Nov. 22, 1999 EMBARGOED UNTIL: 1 a.m. (EST) November 22, 1999
CONTACT: Ray Villard
Space Telescope Science Institute, Baltimore, MD
Goddard Space Flight Center, Greenbelt, MD
Hubble astronomers conducting research on a class of galaxies called ultra-luminous infrared galaxies (ULIRG) have discovered that over two dozen of these are found within "nests" of galaxies, apparently engaged in multiple collisions that lead to fiery pile-ups of three, four or even five galaxies smashing together.
Astronomers previously thought only pairs of galaxies were interacting in ULIRGs. But Hubble pictures show a surprising amount of complexity and structure that astronomer Kirk Borne of NASA's Goddard Space Flight Center in Greenbelt, Md., and collaborators, photo-interpret as multiple galaxy collisions.
Tangled-up looking images from complex computer simulations of multiple galaxy collisions resemble what Borne sees through Hubble's eye. For conclusive proof that more than two galaxies are interacting, he plans to do follow-up spectroscopic observations to measure the collision speeds of the wayward galaxies.
Using Hubble to conduct a three-year survey of 123 ULIRGs within 3 billion light-years of Earth, Borne found that 30% of them show strong visual evidence for multiple mergers, where astronomers previously thought only two galaxies were interacting.
"We are seeing the final stage of the hierarchical evolution of the universe, where small fragments coalesce to build ever bigger objects, says Borne. "We see matter ripped out of galaxies in the form of long tails of stars, and matter contracting in the form of multiple nuclei crowded together. In some we see a 'nest' of galaxies where they all coalesce."
These results offer a snapshot of what conditions were like in the early universe, when galaxy collisions were commonplace.
First detected by the IRAS satellite in the early 1980s, ULIRGs glow fiercely in infrared light, one hundred times brighter than our Milky Way galaxy. The brilliant infrared (IR) glow of these galaxies is caused by a firestorm of star birth triggered by the collisions. The IR comes from a large amount of dust absorbing and re-radiating the light of the hot newborn stars that precipitated from the collisions.
It was realized early on that ULIRGs are oddly shaped enough to be considered pairs of colliding galaxies. It wasn't until 1998 that a team of Japanese scientists, Y. Taniguchi and Y. Shioya, theorized that ULIRGs might be multiple-mergers. "The Hubble results support this hypothesis," says Borne.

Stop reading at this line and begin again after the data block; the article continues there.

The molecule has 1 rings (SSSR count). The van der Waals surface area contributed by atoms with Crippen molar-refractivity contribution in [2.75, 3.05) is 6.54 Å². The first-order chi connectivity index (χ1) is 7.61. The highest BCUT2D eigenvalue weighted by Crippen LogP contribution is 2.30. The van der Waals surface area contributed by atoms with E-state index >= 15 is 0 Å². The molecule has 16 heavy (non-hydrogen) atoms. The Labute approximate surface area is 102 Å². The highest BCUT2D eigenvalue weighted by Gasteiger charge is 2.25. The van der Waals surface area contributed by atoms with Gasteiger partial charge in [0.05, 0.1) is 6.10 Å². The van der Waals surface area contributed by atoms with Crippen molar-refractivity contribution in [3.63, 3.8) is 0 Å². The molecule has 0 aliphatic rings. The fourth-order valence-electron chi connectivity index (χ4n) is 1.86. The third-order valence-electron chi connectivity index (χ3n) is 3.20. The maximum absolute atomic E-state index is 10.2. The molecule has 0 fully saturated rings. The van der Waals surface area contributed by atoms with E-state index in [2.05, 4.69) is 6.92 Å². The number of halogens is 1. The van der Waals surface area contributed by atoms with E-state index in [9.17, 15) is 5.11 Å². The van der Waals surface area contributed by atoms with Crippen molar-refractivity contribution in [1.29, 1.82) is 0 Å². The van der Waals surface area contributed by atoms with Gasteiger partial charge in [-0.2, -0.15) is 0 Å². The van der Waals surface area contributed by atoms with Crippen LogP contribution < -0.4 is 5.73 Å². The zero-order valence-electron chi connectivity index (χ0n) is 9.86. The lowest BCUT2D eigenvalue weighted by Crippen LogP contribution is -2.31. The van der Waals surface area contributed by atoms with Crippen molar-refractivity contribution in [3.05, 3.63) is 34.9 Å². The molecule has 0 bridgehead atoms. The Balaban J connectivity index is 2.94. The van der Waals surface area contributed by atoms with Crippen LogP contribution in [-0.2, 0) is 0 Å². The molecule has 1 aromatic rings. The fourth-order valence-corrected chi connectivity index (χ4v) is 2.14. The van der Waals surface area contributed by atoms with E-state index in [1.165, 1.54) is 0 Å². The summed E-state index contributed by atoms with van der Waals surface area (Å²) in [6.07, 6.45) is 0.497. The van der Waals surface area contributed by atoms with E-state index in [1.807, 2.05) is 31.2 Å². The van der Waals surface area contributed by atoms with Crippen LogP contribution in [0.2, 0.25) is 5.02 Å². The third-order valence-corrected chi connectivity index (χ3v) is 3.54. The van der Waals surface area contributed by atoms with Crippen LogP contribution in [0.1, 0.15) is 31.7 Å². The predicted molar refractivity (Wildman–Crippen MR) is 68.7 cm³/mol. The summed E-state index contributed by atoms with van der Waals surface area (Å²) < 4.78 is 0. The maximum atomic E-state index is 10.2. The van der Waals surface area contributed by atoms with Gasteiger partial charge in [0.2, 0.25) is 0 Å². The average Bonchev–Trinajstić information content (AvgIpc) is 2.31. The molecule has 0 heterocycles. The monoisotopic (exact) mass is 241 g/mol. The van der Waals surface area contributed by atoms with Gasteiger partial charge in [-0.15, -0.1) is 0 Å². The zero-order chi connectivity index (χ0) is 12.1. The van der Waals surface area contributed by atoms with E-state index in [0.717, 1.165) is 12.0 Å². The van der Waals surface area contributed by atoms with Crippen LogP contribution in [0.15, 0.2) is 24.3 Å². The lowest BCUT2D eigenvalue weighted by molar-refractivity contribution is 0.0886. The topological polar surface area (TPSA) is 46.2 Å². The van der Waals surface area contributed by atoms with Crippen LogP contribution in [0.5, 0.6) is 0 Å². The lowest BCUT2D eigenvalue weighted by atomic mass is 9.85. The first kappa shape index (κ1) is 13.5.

In research that has been submitted for publication in the Astrophysical Journal Letters, Borne reports that the progenitors to these bang-ups are probably similar to the so-called Hickson compact groups -- clusters of at least four galaxies in a tight configuration that is isolated from other galaxies. Under the relentless pull of gravity, tidal forces exist which dissipate momentum from the galaxies and make them fall together.
Borne's co-investigators are Howard Bushouse (Space Telescope Science Institute), Luis Colina (Instituto de Fisica de Cantabria, Spain) and Ray Lucas (Space Telescope Science Institute).
The Space Telescope Science Institute is operated by the Association of Universities for Research in Astronomy, Inc. for NASA, under contract with NASA's Goddard Space Flight Center, Greenbelt, MD. The Hubble Space Telescope is a project of international cooperation between NASA and the European Space Agency.
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EMBARGOED UNTIL: 1 a.m. (EST) November 22, 1999
PHOTO NO.: STScI-PRC99-45
MULTIPLE GALAXY COLLISIONS SURPRISE HUBBLE ASTRONOMERS
Astronomers have interpreted the oddly shaped objects in these NASA Hubble Space Telescope snapshots as strong visual evidence for multiple galaxies crashing into each other. These smashups create a tangled clump of matter and trigger a burst of new stars.
The photo at upper right, for example, appears to possess the nuclei of several galaxies. In another picture [bottom row, center], a three-galaxy collision has ripped several streamers of stars from their homes. The galaxies are converging into one central spot.
The Wide Field and Planetary Camera 2 pictures reveal a surprising amount of complexity and structure in these galaxies, called ultra-luminous infrared galaxies because they glow fiercely in infrared light. The bright, infrared glow is caused by a firestorm of star birth triggered by the multiple-galaxy pileups.
These images are part of a three-year study of 123 galaxies within 3 billion light-years of Earth. The study was conducted in 1996, 1997, and 1999. False colors were assigned to these photos to enhance fine details within these merging galaxies.
Credits: NASA, Kirk Borne (Raytheon and NASA Goddard Space Flight Center, Greenbelt, Md.), Luis Colina (Instituto de Fisica de Cantabria, Spain), and Howard Bushouse and Ray Lucas (Space Telescope Science Institute, Baltimore, Md.)
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